The rooster was the first to respond with two quick shakes of the head. The second were the men in assembly who backed Ranveersinh’s prayer with a ‘Hail!’ And the last was Maata who let out a spine-chilling scream. It pierced skin, flesh, bone and conscience in a trice. 

She stood up in a swift motion, flew off the cot and onto Ranveersinh’s chest. The shock of her flight paralysed him senseless as he fell to the floor. Bahuchar’s foot sat on his heart and she slapped him across the face, ‘EVERY WOMB EXCEPT YOUR MOTHER’S IS BLESSED.’ 

Her other hand rose and came down like a whip on his cheek, ‘DO YOU WANT THE TRUTH, RANVEERSINH?’ 



She looked around and addressed the other men who were trying to hide behind the tree’s hanging branches, ‘HERE SITS DIGVIJAY, WILL YOU VALIANT MEN TEST YOUR STRENGTH ON HIM?’ 

Silence descended. The man under her sole wept inconsolably, blood streaming down his nose. She stood up to take her seat and turned one last time to look at Ranveersinh. ‘Tathaastu,[3] I grant you your walls.’


The village resumed its mundane existence and people fell back into the futile patterns that organised life. In the spaces between homes and familiar routines walked a free spirit. A figure that commanded worship as well as unease, for Digvijay had come to appreciate the beauty of not belonging, of being untethered.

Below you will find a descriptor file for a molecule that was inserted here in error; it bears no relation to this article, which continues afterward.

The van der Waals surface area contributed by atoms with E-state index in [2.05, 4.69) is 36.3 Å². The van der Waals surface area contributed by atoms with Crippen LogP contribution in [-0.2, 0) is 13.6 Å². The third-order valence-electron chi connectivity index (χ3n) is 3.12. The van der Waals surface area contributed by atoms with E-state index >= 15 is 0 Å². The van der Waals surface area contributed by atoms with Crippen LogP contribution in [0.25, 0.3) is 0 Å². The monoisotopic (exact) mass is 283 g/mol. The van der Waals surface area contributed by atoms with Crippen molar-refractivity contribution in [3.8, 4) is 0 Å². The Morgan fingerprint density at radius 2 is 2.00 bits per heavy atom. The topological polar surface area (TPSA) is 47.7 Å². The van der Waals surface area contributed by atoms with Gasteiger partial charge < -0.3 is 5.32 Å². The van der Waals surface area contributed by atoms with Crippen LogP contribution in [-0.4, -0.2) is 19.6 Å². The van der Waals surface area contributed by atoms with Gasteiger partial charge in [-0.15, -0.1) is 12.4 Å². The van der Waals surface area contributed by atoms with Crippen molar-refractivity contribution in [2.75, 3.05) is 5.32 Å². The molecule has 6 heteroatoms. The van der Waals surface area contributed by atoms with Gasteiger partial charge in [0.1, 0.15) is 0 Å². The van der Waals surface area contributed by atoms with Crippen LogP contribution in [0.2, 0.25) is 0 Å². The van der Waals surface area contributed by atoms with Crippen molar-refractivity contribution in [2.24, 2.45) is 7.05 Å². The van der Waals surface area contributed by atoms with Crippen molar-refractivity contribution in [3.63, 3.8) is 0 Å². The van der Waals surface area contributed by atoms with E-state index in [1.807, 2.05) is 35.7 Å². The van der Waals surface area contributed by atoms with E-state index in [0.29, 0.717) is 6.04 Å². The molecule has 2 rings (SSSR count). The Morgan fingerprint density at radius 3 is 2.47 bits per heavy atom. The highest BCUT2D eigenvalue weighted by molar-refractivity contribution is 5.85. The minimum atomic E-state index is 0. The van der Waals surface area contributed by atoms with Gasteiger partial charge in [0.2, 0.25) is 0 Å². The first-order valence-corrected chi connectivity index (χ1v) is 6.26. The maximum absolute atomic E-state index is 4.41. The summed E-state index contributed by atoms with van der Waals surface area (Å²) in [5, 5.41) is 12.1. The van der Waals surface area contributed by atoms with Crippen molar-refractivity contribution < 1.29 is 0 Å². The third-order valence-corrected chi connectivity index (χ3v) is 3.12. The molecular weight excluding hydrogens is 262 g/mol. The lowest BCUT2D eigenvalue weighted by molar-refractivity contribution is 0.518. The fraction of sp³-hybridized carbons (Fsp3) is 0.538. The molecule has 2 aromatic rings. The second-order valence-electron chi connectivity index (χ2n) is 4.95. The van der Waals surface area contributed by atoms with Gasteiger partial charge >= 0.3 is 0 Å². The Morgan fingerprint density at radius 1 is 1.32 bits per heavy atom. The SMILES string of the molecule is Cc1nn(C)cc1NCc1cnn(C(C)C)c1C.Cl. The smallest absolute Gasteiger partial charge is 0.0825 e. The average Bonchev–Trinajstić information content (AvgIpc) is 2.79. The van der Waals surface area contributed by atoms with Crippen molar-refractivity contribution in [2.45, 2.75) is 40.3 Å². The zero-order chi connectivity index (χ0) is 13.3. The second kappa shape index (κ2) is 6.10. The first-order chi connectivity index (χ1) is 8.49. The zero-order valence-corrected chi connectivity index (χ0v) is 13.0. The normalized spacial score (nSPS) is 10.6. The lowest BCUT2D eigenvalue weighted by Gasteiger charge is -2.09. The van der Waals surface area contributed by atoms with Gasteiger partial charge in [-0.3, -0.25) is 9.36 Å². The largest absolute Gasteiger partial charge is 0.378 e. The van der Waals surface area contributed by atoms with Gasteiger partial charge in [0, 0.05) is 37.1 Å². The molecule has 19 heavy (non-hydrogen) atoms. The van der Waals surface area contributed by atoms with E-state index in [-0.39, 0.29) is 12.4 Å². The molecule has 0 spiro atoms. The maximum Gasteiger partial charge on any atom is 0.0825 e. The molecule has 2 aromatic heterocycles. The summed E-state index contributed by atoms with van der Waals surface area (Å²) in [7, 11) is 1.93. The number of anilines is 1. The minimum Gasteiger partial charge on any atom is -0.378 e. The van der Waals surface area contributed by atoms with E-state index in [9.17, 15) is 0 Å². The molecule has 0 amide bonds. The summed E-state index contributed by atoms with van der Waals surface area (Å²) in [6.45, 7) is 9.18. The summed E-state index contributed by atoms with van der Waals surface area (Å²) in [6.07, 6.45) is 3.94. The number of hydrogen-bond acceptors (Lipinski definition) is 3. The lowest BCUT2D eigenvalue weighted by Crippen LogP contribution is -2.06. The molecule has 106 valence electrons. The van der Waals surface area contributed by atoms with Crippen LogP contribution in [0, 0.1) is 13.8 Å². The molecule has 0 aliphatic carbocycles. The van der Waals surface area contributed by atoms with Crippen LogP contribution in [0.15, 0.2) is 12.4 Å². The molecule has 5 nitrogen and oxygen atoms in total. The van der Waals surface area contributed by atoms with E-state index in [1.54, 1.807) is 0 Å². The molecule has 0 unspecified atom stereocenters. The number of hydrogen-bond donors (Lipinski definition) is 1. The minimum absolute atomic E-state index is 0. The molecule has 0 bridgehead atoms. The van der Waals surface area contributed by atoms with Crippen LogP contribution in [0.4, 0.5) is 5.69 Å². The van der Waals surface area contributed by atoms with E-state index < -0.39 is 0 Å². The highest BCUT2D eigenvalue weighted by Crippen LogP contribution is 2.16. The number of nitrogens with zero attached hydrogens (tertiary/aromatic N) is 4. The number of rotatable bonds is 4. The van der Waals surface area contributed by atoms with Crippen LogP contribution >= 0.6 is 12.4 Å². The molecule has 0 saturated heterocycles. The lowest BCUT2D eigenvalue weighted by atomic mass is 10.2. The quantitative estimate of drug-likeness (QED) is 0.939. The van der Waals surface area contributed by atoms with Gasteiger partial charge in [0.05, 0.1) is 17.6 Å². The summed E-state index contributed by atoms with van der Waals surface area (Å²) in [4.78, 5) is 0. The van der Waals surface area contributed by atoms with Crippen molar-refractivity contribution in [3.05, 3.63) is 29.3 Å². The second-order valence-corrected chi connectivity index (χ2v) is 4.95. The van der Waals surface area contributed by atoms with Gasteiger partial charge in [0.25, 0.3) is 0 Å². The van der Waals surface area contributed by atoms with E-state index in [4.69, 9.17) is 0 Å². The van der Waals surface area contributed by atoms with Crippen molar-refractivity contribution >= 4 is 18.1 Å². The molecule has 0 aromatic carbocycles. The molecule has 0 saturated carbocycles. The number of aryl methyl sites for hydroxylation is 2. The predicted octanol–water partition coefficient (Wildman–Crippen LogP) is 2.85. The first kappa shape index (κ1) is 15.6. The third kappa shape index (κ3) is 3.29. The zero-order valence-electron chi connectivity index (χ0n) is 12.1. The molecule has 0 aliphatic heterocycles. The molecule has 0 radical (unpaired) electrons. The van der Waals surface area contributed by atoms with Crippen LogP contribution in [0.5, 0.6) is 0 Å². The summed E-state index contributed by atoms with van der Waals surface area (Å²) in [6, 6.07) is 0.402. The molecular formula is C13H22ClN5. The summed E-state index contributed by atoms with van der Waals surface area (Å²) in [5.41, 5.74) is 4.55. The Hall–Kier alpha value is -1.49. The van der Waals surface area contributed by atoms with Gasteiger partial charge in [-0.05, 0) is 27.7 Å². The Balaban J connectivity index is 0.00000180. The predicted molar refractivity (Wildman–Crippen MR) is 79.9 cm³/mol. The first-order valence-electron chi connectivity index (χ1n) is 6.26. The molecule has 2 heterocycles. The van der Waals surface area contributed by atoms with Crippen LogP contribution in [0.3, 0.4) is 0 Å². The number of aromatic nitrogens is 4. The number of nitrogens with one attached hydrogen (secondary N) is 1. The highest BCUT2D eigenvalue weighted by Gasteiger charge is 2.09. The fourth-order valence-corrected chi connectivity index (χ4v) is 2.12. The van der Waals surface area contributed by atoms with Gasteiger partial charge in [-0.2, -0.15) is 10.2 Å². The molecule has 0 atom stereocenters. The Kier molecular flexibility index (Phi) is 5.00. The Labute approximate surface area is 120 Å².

When the sun rose and painted the sky in broad strokes of pink, Digvijay sat on the old banyan and looked at the distant horizon with fondness. There existed, certainly, a world without walls in our future of infinite possibilities. 

[1] Mother.
[2] An intoxicating drink made using cannabis.
[3] A Sanskrit word that translates into ‘let it be done’ – usually spoken by gods when granting a wish. 

Mudra Joshi is a writer based in London/Mumbai. She completed her MSc in Gender, Media and Culture from LSE in 2023, post which she's an advertising professional by day and a translator by night. Mudra loves travelling, reading, theatre, comedy, and making folders of cat pictures on her phone.